). Literally “those dwelling
around,” but in a special sense applied to populations which at stated times met at
the same sanctuary to keep a festival in common, and to transact common business. The most
famous and extensive union of the kind was that called, par excellence
the Amphictyonic League, whose common sanctuaries were the temple of
Pythian Apollo at Delphi, and the temple of Demeter at Anthela, near Pylae or Thermopylae.
After Pylae the assembly was named the Pylaean, even when it met at Delphi, and the deputies
of the league Pylagorae. The league was supposed to be very ancient, as old even as the name
of Hellenes; for its founder was said to be Amphictyon, the son of Deucalion and brother of
Hellen, the common ancestor of all Hellenes. (Herod.vii. 200.
included twelve populations: Malians, Phthians, Aenianes or Oetoeans, Dolopes, Magnetians,
Perrhoebians, Thessalians, Locrians, Dorians, Phocians, Boeotians, and Ionians, together with
the colonies of each. Though in later times their extent and power were very unequal, yet in
point of law they all had equal rights. Besides protecting and preserving those two
sanctuaries, and celebrating from the year B.C. 586 on wards the Pythian Games, the league was
bound to maintain certain principles of international right, which forbade them, for instance,
ever to destroy utterly any city of the league, or to cut off its water, even in time of war.
To the assemblies, which met every spring and autumn, each nation sent two ἱερομνήμονες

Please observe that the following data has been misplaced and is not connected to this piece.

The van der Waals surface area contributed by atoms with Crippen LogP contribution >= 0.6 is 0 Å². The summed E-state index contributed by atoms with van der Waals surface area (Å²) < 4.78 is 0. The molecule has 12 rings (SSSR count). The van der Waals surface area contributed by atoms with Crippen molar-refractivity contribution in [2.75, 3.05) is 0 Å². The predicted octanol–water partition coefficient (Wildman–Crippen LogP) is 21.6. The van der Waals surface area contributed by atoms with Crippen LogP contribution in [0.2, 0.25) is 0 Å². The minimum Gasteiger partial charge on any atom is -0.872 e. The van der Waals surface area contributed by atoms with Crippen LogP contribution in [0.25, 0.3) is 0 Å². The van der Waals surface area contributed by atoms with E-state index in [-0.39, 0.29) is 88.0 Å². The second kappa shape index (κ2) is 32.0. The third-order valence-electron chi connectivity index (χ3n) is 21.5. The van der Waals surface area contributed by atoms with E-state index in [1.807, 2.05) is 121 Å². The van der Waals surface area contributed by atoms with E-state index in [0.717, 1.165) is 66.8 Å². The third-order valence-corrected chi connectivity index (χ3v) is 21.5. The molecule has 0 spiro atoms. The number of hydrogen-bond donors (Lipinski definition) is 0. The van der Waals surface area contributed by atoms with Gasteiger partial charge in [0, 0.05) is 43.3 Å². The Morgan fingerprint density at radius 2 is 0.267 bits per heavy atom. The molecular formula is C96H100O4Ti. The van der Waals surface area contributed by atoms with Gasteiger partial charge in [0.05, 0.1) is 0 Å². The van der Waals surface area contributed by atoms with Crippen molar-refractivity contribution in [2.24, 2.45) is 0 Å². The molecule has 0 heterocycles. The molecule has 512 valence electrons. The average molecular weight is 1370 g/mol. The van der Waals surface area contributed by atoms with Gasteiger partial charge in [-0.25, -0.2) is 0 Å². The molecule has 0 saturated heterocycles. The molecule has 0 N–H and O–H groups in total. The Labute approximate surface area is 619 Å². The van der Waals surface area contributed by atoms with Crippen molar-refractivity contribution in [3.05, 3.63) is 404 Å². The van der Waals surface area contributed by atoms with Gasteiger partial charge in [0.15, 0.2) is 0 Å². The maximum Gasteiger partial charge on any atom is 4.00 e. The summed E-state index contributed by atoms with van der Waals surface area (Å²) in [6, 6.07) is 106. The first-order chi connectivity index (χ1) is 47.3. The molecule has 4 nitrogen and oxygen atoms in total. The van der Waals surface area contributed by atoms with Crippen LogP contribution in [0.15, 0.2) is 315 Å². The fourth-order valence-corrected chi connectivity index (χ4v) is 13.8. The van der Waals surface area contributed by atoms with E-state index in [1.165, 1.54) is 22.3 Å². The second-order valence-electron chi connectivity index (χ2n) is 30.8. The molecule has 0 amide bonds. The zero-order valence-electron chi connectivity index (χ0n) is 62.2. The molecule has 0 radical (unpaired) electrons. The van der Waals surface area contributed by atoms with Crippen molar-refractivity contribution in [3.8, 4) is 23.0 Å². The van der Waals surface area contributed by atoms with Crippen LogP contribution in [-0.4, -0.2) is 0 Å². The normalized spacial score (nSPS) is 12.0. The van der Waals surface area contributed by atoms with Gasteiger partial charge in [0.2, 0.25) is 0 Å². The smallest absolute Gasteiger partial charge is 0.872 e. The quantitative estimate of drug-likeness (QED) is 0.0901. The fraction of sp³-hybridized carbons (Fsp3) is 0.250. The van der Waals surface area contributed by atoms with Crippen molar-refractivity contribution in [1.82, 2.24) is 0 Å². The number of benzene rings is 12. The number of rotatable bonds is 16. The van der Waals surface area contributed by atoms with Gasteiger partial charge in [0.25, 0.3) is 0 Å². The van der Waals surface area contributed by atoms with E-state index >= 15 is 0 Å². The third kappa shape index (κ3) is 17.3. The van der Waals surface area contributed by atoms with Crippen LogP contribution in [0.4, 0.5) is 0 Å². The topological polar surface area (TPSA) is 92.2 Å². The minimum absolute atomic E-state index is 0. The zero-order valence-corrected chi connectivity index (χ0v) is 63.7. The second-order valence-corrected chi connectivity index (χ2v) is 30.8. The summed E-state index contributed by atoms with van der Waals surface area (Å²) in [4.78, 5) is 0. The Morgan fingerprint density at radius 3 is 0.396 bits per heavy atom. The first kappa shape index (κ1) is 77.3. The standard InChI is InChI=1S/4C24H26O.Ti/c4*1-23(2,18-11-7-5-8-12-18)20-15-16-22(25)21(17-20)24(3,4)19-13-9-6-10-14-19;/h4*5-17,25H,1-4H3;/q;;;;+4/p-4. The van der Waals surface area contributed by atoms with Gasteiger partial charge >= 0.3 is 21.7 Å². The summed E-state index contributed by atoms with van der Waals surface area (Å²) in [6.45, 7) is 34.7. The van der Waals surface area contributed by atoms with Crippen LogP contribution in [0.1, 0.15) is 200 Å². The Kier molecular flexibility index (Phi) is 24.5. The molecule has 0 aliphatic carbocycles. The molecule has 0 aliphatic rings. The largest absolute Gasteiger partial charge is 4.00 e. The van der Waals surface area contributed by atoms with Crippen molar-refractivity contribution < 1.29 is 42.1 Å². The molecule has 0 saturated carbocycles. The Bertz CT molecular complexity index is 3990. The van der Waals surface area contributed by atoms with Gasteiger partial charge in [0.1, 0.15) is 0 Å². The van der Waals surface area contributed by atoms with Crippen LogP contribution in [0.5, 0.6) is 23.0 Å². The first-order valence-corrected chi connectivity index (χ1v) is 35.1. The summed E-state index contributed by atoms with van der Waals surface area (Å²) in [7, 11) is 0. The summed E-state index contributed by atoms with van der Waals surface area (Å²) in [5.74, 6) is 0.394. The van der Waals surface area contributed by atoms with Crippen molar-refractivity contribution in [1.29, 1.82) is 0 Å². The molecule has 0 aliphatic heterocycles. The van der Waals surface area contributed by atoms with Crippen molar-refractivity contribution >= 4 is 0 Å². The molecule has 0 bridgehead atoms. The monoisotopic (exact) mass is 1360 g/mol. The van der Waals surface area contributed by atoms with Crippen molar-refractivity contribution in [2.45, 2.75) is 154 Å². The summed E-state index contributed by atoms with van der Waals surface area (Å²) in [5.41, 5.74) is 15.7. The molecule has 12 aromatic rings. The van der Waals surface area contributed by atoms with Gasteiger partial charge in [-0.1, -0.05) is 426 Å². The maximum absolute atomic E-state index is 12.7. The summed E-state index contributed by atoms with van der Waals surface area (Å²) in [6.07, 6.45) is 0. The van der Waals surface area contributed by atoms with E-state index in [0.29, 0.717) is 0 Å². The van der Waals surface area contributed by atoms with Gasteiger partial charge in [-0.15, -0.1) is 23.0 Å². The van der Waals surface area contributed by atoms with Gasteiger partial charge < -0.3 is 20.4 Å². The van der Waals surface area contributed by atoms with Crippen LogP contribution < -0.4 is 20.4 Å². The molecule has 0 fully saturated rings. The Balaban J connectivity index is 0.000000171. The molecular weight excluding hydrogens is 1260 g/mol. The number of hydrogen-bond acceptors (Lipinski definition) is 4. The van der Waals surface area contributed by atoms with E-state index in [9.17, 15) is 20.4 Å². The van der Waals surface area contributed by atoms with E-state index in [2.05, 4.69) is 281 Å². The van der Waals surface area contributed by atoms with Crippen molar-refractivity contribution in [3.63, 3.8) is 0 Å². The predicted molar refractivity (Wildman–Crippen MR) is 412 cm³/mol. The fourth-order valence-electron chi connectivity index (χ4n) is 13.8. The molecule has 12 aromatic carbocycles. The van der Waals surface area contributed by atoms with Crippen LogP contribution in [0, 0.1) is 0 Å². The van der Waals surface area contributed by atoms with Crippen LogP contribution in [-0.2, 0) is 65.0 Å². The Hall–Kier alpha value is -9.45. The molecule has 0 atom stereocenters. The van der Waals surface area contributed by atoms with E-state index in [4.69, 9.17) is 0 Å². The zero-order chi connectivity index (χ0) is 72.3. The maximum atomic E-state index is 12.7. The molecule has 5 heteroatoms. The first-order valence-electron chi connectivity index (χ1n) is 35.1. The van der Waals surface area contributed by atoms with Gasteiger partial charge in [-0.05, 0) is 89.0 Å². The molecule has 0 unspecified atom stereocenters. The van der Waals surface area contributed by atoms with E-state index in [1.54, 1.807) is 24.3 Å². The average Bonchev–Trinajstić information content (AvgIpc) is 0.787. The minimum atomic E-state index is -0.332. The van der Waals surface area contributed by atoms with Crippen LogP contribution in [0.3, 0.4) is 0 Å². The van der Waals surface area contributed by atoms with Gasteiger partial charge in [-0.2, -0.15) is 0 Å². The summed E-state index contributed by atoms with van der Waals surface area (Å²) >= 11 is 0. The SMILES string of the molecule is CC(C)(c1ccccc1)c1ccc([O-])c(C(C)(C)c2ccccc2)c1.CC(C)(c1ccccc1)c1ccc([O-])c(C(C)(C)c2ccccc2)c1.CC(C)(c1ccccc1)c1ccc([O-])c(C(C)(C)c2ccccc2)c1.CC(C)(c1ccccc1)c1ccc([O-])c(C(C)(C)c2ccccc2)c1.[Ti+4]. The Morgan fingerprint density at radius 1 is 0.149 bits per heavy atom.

(= wardens of holy things) and several pylagorae. The
latter took part in the debates, but only the former had the right of voting. When a nation
included several States, these took by turns the privilege of sending deputies. But the
stronger states, such as the Ionian Athens or the Dorian Sparta, were probably allowed to take
their turn oftener than the rest, or even to send to every assembly. When violations of the
sanctuaries or of popular right took place the assembly could inflict fines, or even
expulsion; and a State that would not submit to the punishment had a “holy
war” declared against it. By such a war the Phocians were expelled B.C. 346, and
their two votes given to the Macedonians; but the expulsion of the former was withdrawn
because of the glorious part they took in defending the Delphian temple when threatened by the
Gauls in B.C. 279, and at the same time the Aetolian community, which had already made itself
master of the sanctuary, was acknowledged as a new member of the league. In B.C. 191 the
number of members amounted to seventeen, who nevertheless had only twenty-four votes, seven
having two votes each, the rest only one. Under the Roman rule the league continued to exist,
but its action was now limited to the care of the Delphian temple. It was reorganized by
Augustus, who incorporated the Malians, Magnetians, Aenianes, and Pythians with the
Thessalians, and substituted for the extinct Dolopes the city of Nicopolis in Acarnania, which
he had founded after the battle of Actium. The last notice we find of the league is in the
second century A.D. See Freeman, Hist. of Federal Government (2d ed.
; Tittmann, Ueber den Bund der Amphictyonen;
and Grote, vol. ii. chap. ii.